Luminescence

I wanted to be that little girl, right there. That girl, and she was four or maybe five. I passed her by on the roadside, in the sunlight, in the delerious white-out of a spring afternoon.

And look at that girl, I thought. Just look at her and I held her in my mind for three seconds or maybe four.

She shimmered on the roadside, on the pavements grey, in her sparkling silver padded jacket which fired back photons to anyone who dared to look.

She lit up the streets, defying smudged reflections of rushing people, of chaotic traffic on grimed windows. And passing by upturned hot wasps on peeling windowsills, she jumped the cracks in the pavement because it kept her safe.

Her baby pink flared jeans flashed candyfloss at anyone who noticed as she hopscotched herself along. Armoured bears growled behind her, goblins sneered up through drains but she didn’t care.

Because it was a springtime afternoon and the blossom frittered away the hours all around her and city sparrows sang joyous, despite the fumes.

Just for a moment if I could be that little girl, casting halos around the litter, that pulsing, beaming dance of limbs, I would be free.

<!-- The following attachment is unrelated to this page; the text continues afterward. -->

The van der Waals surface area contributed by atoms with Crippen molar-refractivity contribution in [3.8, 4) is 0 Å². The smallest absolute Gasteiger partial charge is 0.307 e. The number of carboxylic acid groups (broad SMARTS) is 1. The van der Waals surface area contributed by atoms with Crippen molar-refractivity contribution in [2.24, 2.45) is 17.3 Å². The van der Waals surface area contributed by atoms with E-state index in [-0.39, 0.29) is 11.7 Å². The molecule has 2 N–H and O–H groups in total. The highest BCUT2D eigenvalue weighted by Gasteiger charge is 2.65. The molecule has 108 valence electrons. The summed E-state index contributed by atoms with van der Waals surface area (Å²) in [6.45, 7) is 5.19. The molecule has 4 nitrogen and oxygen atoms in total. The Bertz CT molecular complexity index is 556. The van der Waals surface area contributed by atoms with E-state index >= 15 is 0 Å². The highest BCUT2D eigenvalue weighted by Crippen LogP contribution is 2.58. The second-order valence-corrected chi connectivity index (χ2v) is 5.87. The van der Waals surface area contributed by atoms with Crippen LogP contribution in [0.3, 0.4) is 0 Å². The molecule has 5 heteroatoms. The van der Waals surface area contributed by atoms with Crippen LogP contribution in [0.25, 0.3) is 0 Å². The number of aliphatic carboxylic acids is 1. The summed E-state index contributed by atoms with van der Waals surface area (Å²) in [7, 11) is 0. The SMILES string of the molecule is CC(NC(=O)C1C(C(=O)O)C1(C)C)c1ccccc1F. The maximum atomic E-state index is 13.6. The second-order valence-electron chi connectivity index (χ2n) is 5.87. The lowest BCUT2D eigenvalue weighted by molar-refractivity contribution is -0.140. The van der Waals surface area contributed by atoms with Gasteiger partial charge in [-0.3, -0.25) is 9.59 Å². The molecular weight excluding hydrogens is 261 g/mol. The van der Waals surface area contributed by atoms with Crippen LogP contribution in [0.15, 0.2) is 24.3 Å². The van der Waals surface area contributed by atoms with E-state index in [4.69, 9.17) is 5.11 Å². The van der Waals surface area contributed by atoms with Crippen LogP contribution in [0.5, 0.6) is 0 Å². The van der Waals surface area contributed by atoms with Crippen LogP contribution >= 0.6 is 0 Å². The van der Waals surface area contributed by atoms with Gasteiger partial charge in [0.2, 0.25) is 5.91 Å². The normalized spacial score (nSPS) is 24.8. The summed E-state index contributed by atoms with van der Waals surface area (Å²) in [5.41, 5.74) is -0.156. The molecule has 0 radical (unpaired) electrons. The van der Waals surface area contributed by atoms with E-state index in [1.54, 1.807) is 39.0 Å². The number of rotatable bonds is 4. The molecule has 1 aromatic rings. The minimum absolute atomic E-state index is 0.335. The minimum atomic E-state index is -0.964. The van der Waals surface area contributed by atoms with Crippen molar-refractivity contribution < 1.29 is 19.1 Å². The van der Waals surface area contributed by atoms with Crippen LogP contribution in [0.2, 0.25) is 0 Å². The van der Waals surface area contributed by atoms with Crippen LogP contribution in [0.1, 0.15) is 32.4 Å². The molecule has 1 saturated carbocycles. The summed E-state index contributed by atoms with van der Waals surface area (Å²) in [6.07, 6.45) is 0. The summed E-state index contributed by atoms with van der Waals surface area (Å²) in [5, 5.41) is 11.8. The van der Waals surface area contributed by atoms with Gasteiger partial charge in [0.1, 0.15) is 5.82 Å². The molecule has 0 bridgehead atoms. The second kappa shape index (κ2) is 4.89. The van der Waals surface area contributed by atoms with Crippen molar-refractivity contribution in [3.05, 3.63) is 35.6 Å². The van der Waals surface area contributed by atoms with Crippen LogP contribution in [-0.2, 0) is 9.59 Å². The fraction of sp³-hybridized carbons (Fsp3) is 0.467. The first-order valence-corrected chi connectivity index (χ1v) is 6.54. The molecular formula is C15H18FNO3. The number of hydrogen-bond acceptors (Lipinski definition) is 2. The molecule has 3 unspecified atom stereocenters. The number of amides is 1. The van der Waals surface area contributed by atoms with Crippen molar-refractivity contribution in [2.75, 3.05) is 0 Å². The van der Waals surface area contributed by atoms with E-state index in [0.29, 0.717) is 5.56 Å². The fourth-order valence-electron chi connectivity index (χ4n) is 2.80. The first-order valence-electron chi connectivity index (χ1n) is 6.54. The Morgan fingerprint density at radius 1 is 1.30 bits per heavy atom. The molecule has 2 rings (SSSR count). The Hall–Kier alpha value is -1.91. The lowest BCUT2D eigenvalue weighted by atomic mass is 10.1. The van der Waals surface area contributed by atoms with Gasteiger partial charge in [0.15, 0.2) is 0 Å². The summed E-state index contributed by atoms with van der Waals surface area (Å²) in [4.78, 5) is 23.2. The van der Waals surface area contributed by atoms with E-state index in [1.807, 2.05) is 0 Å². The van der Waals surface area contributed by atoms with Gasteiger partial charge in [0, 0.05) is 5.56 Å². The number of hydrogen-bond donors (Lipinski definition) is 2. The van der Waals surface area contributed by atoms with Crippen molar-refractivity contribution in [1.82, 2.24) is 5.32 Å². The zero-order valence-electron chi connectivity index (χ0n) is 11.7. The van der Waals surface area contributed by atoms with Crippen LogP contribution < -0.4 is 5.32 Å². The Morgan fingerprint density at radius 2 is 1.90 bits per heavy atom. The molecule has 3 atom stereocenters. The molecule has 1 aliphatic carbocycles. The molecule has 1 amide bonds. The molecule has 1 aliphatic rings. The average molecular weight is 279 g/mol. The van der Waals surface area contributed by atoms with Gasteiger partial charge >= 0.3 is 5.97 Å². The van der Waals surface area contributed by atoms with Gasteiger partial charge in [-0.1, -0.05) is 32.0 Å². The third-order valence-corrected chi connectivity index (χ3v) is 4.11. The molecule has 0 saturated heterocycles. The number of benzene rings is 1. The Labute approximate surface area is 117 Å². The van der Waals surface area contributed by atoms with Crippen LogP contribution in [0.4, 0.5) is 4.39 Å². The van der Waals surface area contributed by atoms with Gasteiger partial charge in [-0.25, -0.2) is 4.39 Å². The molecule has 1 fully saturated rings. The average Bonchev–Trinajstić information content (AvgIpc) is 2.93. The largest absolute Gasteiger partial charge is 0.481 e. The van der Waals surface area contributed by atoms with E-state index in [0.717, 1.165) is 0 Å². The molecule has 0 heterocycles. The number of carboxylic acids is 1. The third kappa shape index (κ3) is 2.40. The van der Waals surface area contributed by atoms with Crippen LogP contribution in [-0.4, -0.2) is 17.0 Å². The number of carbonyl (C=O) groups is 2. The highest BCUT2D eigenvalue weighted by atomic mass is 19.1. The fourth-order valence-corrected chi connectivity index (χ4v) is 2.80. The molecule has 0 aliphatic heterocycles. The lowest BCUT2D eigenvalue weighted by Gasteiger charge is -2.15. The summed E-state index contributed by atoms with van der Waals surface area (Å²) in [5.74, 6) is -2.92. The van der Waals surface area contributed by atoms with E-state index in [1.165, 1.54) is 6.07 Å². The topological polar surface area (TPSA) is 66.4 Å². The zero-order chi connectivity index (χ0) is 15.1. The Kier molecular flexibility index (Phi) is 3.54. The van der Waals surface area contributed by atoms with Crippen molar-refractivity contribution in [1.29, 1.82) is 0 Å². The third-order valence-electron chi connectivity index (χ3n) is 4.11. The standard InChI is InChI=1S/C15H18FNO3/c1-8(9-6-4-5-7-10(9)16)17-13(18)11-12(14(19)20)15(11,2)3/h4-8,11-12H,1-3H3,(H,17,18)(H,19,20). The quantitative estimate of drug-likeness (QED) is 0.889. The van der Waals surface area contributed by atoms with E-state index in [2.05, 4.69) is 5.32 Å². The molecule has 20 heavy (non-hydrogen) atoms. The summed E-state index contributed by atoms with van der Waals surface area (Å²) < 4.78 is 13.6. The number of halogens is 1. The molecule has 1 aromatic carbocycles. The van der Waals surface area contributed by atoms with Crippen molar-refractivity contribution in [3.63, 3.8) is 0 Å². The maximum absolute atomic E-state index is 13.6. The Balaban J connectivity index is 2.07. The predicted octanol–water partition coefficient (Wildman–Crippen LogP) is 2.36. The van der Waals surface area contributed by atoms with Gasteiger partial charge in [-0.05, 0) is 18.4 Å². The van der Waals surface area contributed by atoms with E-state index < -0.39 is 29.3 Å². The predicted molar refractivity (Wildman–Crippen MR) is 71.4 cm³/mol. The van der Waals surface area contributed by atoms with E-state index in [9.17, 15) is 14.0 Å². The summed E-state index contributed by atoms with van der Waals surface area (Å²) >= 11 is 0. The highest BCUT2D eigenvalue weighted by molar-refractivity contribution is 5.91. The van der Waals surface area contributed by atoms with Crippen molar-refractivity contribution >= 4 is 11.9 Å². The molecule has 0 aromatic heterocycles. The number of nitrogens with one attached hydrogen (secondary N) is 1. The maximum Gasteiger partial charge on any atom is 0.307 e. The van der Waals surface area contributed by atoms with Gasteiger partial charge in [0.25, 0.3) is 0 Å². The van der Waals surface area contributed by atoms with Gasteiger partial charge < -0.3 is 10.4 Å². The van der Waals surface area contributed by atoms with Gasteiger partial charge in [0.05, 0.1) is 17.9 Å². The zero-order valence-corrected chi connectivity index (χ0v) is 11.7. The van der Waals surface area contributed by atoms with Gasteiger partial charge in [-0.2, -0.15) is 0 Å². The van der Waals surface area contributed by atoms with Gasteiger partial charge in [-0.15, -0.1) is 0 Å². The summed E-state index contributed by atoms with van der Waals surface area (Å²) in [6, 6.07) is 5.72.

And I passed by the little girl and held her in my mind, like a retina stain on my memories of what it felt like to sparkle under blossom. What it felt like to be magnificent in the spring.

And I passed by with her shimmering in a review mirror, with the candy pink jeans just a flutterering on my shoulder, like the falling petals in my pinned up hair.

And for a second or two, or maybe three, I remembered how I used to feel.

Chamber of Stars

And she breathed and unseen beaks opened as if to say, me too. They took in the fresh morning air and remembered what it is to fly. And on her wings she swooped over distant rooves where cars parked up and bins lined up and people did their thing.

She did her thing and she did it well and there she sat on the roof of the house, ruffling feathers and with knowing eyes, she peered inside his room.

And there she sat on the floor with her back to the bed and her lap was filled with books, with the words, with his bright blue biro scrawl and she reached in.

She traced her fingertips over pages and watched as he appeared. Out he came like a thought, floating up towards her, like the curve of a balloon in a hot summer sky and he circled and he led the way.

He led her to his shed at the bottom of the garden and pushed open wide the door. It creaked and eased onto a world she’d come to know. It was as though two small girls had found their way, had dared to creep over the threshold, like a childhood place, like a secret land that called them to come inside.

And inside they looked up in wonder and stared at The Machine.